“I make my wife nervous; I talk about a second chopper all the time,” Gander laughed.

Business on a handshake.

Gander does not have a formal, written contract with his clients, although he is careful to discuss terms, conditions and expectations with customers before starting a job. So far, the informal agreements are working, primarily because he knows the people he’s working for, and they know him.

“I’ve worked for people I’ve known all my life,” Gander said, “and they’re reputable.”

Likewise, he said, his clients depend on him. “You know you’re getting competent help; you don’t have to supervise me,” Gander said.

“He’s very conscientious of what people want,” said Kevin Richael, who has hired Gander for the third season of planting corn and the second year for chopping corn silage and haylage. “We try to get him scheduled as early as possible.”

Considering his number of repeat clients, Gander has found his niche and plans to stay there.

“I can ride in that tractor 16 hours a day; I can ride in that chopper 16 hours a day. It’s still fun.”

For information on Gander’s services, rates or service area call him at 724-376-2588.

* * *

Is hiring a custom operator right for me?

By Susan Crowell

SALEM, Ohio – Custom harvesting is nothing new – threshing and filling silo were done by custom operators through much of the 20th century.

But how do you know if paying someone to plant or harvest your crops is good for your bottom line?

If you’re a great cow person, the value of your time with the herd is likely to be higher than the value of your time in the field. That’s one of the reasons Bill Geer called Charles Gander.

“We’re good at getting milk out of the cows, and the more time we spend in the barn, the better,” said Geer, who milks 165 head near Franklin, Pa.

Geer hired Gander to chop his corn silage last year. In two days, plus a few hours on the third day, Gander chopped 2,000 ton of silage for Geer – a job it would’ve taken Geer up to three weeks to finish.

“And the weather made it look like we were smart, because it started to rain on that third day and rained every day for two weeks,” Geer said.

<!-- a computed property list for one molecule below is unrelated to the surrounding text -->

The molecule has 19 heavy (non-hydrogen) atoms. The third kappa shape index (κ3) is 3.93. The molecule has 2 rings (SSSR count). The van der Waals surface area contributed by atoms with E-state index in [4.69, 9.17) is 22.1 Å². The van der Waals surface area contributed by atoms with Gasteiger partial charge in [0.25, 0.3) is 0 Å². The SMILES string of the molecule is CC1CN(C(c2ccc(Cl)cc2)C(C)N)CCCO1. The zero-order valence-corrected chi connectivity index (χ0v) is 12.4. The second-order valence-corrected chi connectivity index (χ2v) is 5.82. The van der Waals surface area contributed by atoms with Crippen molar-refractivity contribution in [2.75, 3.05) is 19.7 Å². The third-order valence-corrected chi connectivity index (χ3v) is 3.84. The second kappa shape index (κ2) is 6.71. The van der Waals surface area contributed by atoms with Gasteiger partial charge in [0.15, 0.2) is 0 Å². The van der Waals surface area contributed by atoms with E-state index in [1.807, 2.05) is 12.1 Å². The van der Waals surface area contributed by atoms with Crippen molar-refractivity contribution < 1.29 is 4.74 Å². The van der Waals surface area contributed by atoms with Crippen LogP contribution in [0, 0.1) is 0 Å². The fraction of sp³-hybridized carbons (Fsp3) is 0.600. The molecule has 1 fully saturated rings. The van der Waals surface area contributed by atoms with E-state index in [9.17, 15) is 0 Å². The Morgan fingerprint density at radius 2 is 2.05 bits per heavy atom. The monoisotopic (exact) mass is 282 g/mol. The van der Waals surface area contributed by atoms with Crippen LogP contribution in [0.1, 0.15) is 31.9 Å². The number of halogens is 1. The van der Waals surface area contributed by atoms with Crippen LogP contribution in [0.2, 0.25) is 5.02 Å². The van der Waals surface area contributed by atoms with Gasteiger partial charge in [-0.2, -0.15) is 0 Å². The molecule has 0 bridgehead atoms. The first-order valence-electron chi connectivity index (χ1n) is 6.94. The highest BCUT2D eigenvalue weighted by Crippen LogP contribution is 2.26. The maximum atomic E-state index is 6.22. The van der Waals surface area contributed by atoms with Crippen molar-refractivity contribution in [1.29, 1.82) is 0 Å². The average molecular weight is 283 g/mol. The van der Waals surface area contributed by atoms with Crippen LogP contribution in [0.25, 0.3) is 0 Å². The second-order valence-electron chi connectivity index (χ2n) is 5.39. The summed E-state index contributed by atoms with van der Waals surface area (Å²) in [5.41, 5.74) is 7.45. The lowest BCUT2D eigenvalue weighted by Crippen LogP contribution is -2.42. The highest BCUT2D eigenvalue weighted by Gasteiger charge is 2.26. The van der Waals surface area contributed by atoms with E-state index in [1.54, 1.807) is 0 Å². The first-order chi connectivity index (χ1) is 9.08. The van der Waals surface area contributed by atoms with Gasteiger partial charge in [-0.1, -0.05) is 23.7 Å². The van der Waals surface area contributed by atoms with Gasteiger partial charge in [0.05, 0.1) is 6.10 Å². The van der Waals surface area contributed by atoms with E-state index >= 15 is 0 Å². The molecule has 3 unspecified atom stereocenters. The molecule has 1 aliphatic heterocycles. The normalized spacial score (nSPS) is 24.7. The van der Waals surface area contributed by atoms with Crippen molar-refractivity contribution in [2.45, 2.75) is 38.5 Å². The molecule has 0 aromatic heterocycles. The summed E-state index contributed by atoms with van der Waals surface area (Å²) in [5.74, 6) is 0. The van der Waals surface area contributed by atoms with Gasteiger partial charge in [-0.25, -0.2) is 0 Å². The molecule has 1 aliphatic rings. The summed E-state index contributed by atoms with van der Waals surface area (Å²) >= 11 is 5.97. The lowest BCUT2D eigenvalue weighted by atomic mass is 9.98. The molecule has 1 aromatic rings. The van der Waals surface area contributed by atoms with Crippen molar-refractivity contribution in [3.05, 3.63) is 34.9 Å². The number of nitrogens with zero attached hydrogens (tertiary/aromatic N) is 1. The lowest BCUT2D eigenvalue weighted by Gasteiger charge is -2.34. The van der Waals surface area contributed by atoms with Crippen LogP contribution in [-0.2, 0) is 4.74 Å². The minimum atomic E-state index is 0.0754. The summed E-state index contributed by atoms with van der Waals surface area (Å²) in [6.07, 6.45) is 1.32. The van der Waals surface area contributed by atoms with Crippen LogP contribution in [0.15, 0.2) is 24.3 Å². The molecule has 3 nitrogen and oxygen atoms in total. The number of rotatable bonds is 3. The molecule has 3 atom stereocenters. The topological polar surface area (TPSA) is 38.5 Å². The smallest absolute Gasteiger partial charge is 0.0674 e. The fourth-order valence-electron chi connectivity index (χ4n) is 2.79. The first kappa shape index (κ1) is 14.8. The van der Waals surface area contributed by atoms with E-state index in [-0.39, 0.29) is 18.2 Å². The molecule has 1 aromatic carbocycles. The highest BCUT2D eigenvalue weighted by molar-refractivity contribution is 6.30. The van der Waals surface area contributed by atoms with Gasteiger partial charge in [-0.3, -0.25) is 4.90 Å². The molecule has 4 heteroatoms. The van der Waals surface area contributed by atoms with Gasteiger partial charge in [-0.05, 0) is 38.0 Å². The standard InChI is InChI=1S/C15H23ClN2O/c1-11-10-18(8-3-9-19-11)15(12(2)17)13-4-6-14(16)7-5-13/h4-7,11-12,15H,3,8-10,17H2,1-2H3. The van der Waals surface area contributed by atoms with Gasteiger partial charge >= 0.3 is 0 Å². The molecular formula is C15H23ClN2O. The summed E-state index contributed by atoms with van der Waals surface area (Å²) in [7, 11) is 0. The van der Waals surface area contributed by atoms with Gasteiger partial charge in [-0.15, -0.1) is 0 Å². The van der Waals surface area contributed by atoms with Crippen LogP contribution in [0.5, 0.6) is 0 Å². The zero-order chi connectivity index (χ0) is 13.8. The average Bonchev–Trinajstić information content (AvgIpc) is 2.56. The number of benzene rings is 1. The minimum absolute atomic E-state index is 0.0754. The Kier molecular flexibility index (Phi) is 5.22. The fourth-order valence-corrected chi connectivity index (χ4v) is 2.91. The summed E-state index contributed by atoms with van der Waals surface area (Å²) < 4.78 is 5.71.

Geer is hiring Gander to plant his corn and chop his first cutting of hay this year, too.

Look at labor.

Mercer County dairyman Kevin Richael of Sunrise Dairy has hired Gander to plant his corn for three years and 2001 will be the second year for Gander to chop Richael’s corn and hay.

“We were thinking about expanding at the time and were short on labor, so we called Chuck,” Richael said. With Gander’s equipment, the farm also made the switch from conventional planting to zone tillage.

It’s the savings on labor and machinery that keeps Richael coming back. “We don’t have to hire extra labor in the spring and don’t have to invest in the equipment,” he said.

“Look at what labor pool you have,” Richael advises. “If you’ve got labor and equipment and can get the work done in a timely fashion, then you’re probably better off doing it yourself.”

Consistent feed.

Cows love consistency and the idea of getting that first cutting off in a shorter, more high quality, window for ration consistency is appealing, adds Geer.

Richael agreed. “I think we got a little bit better quality because he got it in fast and we got it packed good.”

Pencil it out.

No two farm operations are alike and the decision to hire a custom operator is site- and farm-specific.

An Excel program called “OwnvsCus.xls” is designed to help you figure out whether or not a custom operator can help your farm’s bottom line. It can be downloaded from the University of Wisconsin’s Center for Dairy Profitability (www.wisc.edu/dairy-profit) under “Decision Making Tools (click on OwnvsCus.xls). You must have Excel 5.0 or better to run the program.

Check with your local extension office for help, too.

For forages, the bottom line from University of Wisconsin’s Gary Frank is this: If you feel custom harvesting will improve the overall quality of either your haylage or corn silage, you will custom harvest.

About the Author

Farm and Dairy Editor Susan Crowell has been with the paper since 1985, serving as its editor since 1989. Raised on a farm in Holmes County, she is a graduate of Kent State University.You can follow her on Twitter at http://twitter.com/scrowell and follow Farm and Dairy at http://twitter.com/farmanddairy. You can also find her on Google+ and Facebook. More Stories by Susan Crowell